Film Reviews: Wednesday, November 08, 2006
Stranger Than Fiction
Starring Will Ferrell and Emma Thompson. Directed by Marc Forster. Written by Zach Helm. Rated PG-13.
A D V E R T I S E M E N T
A D V E R T I S E M E N T
Narrative Voice

Itís Stranger Than Fiction when your main character hears heís going to die.

By KRISTIAN LIN

I can safely say that Stranger Than Fiction is stranger than your average movie. The film isnít odd because itís about a character in a story who tries to influence his author. No, whatís so unusual is the scriptís meditation on free will and mortality wrapped in the packaging of a wacky Hollywood comedy. You can easily imagine in your head the luminous, humane, heartwarming, life-affirming masterpiece that this movie wants to be. Focus on whatís actually on the screen, however, and youíll find that it falls just short.

Will Ferrell plays Harold Crick, an acutely boring IRS auditor whose boringness diminishes severely when a voice that only he can hear starts describing him and his lifeís routine ďaccurately, and with a better vocabulary,Ē as he says. That voice belongs to acclaimed, reclusive, creatively blocked novelist Karen Eiffel (Emma Thompson), who has created Harold as the main character of a book sheís in the process of writing. Little does she know that Harold is a real person who freaks out when he hears her foreshadowing his death.

Harold consults a professor of literary theory (Dustin Hoffman) to find out what kind of story heís in. After posing a few silly questions, the professor rules out the possibility of the taxman being Hamlet, Scout Finch, Frankensteinís monster, or a golem. Too bad the movie wonít tell us what Harold is. If he exists independently of Karenís book, then how does Karen know what will happen to him? If heís entirely her creation, how does he hear her? After all, most fictional characters arenít privy to their authorsí thoughts about them. So many other films have handled metafiction better (Tristram Shandy: A Cock and Bull Story from earlier this year, for one), this oneís ineptness is glaring.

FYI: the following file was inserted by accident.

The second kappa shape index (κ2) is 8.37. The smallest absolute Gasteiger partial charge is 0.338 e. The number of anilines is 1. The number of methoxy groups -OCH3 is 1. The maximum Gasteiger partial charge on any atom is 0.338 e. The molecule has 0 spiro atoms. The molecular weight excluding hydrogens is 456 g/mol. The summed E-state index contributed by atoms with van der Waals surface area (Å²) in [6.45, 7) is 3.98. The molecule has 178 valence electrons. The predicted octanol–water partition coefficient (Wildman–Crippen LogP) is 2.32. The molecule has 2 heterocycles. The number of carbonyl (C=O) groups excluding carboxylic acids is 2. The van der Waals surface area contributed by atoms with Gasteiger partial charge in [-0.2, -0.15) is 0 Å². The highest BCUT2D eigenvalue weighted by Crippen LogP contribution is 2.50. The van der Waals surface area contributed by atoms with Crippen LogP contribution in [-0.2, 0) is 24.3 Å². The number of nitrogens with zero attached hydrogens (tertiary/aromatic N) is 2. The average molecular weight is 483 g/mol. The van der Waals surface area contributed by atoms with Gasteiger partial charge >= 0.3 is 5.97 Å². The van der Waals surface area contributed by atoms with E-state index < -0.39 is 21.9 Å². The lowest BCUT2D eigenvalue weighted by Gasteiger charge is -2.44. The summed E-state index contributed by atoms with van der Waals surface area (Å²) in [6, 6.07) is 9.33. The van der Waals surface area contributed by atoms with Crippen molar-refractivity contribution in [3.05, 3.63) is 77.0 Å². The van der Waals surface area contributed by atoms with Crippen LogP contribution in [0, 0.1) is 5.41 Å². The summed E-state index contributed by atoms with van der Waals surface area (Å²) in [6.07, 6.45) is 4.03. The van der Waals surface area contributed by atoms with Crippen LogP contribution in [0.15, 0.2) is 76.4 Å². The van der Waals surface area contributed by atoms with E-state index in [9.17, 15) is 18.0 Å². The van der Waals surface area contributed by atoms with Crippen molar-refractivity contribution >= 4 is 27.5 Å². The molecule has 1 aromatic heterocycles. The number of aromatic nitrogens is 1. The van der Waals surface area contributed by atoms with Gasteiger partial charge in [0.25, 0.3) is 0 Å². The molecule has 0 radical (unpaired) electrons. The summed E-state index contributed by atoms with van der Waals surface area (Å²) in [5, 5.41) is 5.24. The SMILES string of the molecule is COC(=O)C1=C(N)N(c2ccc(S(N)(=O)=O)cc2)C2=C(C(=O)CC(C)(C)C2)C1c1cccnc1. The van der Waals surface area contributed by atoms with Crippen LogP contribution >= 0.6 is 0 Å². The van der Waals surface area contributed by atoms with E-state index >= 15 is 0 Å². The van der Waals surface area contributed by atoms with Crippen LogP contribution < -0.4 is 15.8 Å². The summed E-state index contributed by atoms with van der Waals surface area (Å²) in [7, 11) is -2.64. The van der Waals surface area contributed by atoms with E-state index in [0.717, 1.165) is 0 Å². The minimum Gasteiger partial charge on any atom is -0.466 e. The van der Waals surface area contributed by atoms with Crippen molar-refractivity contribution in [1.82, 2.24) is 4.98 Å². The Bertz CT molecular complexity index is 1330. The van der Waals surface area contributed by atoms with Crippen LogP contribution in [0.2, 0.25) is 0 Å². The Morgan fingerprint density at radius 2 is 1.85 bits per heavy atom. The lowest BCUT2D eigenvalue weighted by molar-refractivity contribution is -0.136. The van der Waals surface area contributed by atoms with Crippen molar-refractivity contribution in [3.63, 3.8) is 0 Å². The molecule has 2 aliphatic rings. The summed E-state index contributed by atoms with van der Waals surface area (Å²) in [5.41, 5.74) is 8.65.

More problematic is the choice of Marc Forster to direct this movie. The Swiss filmmaker has helmed not one but two seriously overrated pictures of recent years: the faux-gritty indie flick Monsterís Ball and the fuzzy J.M. Barrie biopic Finding Neverland. Heís not untalented, and itís admirable that he tries to make movies that arenít anything alike. One thing heís no good at, though, is bringing the funny. A sharper comic mind like Spike Jonze would have played the premiseís absurdity to perfection. Forsterís direction is slick and bright, but he doesnít have the timing that Zach Helmís script needs.

Perhaps he expected his actors to pick up the slack, but they donít. Ferrell is too busy toning down his natural wackiness, and the heavyweight supporting cast never quite rises to the occasion of providing the laughs. Which isnít to say theyíre wasted; Maggie Gyllenhaal finds a wonderful melancholy undertone to her role as an audited baker who falls for Harold ó much as she loves baking cookies all day, part of her really wishes she had stuck it out in law school and become a political activist.

Haroldís quest to find meaning in his life before itís taken from him has its poignancy as well, and the storyís layer of metafiction dries it out so that the proceedings donít get too weepy. Stranger Than Fiction is always watchable and frequently amusing. It could so easily have been more, though.


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